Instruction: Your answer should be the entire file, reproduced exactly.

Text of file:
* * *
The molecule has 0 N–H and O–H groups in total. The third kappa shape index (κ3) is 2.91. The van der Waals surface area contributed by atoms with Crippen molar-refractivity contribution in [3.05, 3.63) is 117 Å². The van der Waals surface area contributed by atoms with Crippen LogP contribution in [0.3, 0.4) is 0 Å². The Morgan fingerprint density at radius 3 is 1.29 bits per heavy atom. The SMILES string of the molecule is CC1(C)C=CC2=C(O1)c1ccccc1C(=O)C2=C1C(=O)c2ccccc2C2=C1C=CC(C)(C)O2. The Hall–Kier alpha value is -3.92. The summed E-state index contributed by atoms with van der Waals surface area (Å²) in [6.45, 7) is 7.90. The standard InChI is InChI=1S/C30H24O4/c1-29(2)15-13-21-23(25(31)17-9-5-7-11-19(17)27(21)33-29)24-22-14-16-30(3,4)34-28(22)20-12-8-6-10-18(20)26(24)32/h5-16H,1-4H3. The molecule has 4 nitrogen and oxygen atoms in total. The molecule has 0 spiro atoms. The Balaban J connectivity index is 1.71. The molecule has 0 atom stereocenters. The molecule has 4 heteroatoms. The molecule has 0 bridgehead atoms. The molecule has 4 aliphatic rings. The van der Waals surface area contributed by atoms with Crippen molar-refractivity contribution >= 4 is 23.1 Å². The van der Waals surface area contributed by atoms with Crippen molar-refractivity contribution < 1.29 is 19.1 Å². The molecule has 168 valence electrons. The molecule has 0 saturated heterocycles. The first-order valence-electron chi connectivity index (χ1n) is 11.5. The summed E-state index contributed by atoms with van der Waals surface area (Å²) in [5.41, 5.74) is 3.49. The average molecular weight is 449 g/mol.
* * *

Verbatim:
The molecule has 0 N–H and O–H groups in total. The third kappa shape index (κ3) is 2.91. The van der Waals surface area contributed by atoms with Crippen molar-refractivity contribution in [3.05, 3.63) is 117 Å². The van der Waals surface area contributed by atoms with Crippen LogP contribution in [0.3, 0.4) is 0 Å². The Morgan fingerprint density at radius 3 is 1.29 bits per heavy atom. The SMILES string of the molecule is CC1(C)C=CC2=C(O1)c1ccccc1C(=O)C2=C1C(=O)c2ccccc2C2=C1C=CC(C)(C)O2. The Hall–Kier alpha value is -3.92. The summed E-state index contributed by atoms with van der Waals surface area (Å²) in [6.45, 7) is 7.90. The standard InChI is InChI=1S/C30H24O4/c1-29(2)15-13-21-23(25(31)17-9-5-7-11-19(17)27(21)33-29)24-22-14-16-30(3,4)34-28(22)20-12-8-6-10-18(20)26(24)32/h5-16H,1-4H3. The molecule has 4 nitrogen and oxygen atoms in total. The molecule has 0 spiro atoms. The Balaban J connectivity index is 1.71. The molecule has 0 atom stereocenters. The molecule has 4 heteroatoms. The molecule has 0 bridgehead atoms. The molecule has 4 aliphatic rings. The van der Waals surface area contributed by atoms with Crippen molar-refractivity contribution >= 4 is 23.1 Å². The van der Waals surface area contributed by atoms with Crippen molar-refractivity contribution < 1.29 is 19.1 Å². The molecule has 168 valence electrons. The molecule has 0 saturated heterocycles. The first-order valence-electron chi connectivity index (χ1n) is 11.5. The summed E-state index contributed by atoms with van der Waals surface area (Å²) in [5.41, 5.74) is 3.49. The average molecular weight is 449 g/mol.